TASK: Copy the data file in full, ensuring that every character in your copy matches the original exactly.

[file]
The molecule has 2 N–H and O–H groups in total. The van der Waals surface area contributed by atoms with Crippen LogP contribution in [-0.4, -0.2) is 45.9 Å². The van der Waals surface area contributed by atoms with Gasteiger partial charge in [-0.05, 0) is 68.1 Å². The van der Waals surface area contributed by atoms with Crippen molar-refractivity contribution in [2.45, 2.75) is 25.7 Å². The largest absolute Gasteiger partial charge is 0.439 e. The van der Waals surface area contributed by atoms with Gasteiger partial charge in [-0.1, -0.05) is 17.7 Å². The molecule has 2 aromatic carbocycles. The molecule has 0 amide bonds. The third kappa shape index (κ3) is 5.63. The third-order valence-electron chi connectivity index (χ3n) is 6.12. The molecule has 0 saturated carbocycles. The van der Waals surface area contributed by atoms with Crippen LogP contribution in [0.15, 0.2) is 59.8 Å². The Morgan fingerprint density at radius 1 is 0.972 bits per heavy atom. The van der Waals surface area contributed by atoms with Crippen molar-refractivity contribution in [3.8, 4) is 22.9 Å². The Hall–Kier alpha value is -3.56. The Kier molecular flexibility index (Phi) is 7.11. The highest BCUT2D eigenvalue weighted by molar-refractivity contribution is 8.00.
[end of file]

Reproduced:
The molecule has 2 N–H and O–H groups in total. The van der Waals surface area contributed by atoms with Crippen LogP contribution in [-0.4, -0.2) is 45.9 Å². The van der Waals surface area contributed by atoms with Gasteiger partial charge in [-0.05, 0) is 68.1 Å². The van der Waals surface area contributed by atoms with Crippen molar-refractivity contribution in [2.45, 2.75) is 25.7 Å². The largest absolute Gasteiger partial charge is 0.439 e. The van der Waals surface area contributed by atoms with Gasteiger partial charge in [-0.1, -0.05) is 17.7 Å². The molecule has 2 aromatic carbocycles. The molecule has 0 amide bonds. The third kappa shape index (κ3) is 5.63. The third-order valence-electron chi connectivity index (χ3n) is 6.12. The molecule has 0 saturated carbocycles. The van der Waals surface area contributed by atoms with Crippen LogP contribution in [0.15, 0.2) is 59.8 Å². The Morgan fingerprint density at radius 1 is 0.972 bits per heavy atom. The van der Waals surface area contributed by atoms with Crippen molar-refractivity contribution in [3.8, 4) is 22.9 Å². The Hall–Kier alpha value is -3.56. The Kier molecular flexibility index (Phi) is 7.11. The highest BCUT2D eigenvalue weighted by molar-refractivity contribution is 8.00.